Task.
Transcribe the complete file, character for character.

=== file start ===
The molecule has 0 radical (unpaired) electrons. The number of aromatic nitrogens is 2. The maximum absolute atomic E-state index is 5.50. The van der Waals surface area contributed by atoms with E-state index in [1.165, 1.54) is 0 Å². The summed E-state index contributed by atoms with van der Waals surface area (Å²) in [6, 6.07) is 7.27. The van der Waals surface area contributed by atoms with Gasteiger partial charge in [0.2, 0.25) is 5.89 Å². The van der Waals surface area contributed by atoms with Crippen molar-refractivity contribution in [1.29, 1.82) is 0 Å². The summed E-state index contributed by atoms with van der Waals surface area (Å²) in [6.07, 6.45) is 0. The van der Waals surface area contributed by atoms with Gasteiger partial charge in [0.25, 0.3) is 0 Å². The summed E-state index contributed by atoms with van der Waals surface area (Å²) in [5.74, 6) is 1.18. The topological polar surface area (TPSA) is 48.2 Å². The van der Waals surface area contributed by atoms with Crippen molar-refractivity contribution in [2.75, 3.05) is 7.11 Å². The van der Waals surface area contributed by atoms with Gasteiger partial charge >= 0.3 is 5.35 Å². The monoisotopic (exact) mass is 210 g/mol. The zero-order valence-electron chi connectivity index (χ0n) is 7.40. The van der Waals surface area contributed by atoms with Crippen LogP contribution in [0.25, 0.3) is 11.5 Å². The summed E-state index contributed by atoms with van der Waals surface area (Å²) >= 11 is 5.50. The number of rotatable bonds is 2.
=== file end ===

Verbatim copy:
The molecule has 0 radical (unpaired) electrons. The number of aromatic nitrogens is 2. The maximum absolute atomic E-state index is 5.50. The van der Waals surface area contributed by atoms with E-state index in [1.165, 1.54) is 0 Å². The summed E-state index contributed by atoms with van der Waals surface area (Å²) in [6, 6.07) is 7.27. The van der Waals surface area contributed by atoms with Gasteiger partial charge in [0.2, 0.25) is 5.89 Å². The van der Waals surface area contributed by atoms with Crippen molar-refractivity contribution in [1.29, 1.82) is 0 Å². The summed E-state index contributed by atoms with van der Waals surface area (Å²) in [6.07, 6.45) is 0. The van der Waals surface area contributed by atoms with Gasteiger partial charge in [0.25, 0.3) is 0 Å². The summed E-state index contributed by atoms with van der Waals surface area (Å²) in [5.74, 6) is 1.18. The topological polar surface area (TPSA) is 48.2 Å². The van der Waals surface area contributed by atoms with Crippen molar-refractivity contribution in [2.75, 3.05) is 7.11 Å². The van der Waals surface area contributed by atoms with Gasteiger partial charge >= 0.3 is 5.35 Å². The monoisotopic (exact) mass is 210 g/mol. The zero-order valence-electron chi connectivity index (χ0n) is 7.40. The van der Waals surface area contributed by atoms with Crippen LogP contribution in [0.25, 0.3) is 11.5 Å². The summed E-state index contributed by atoms with van der Waals surface area (Å²) >= 11 is 5.50. The number of rotatable bonds is 2.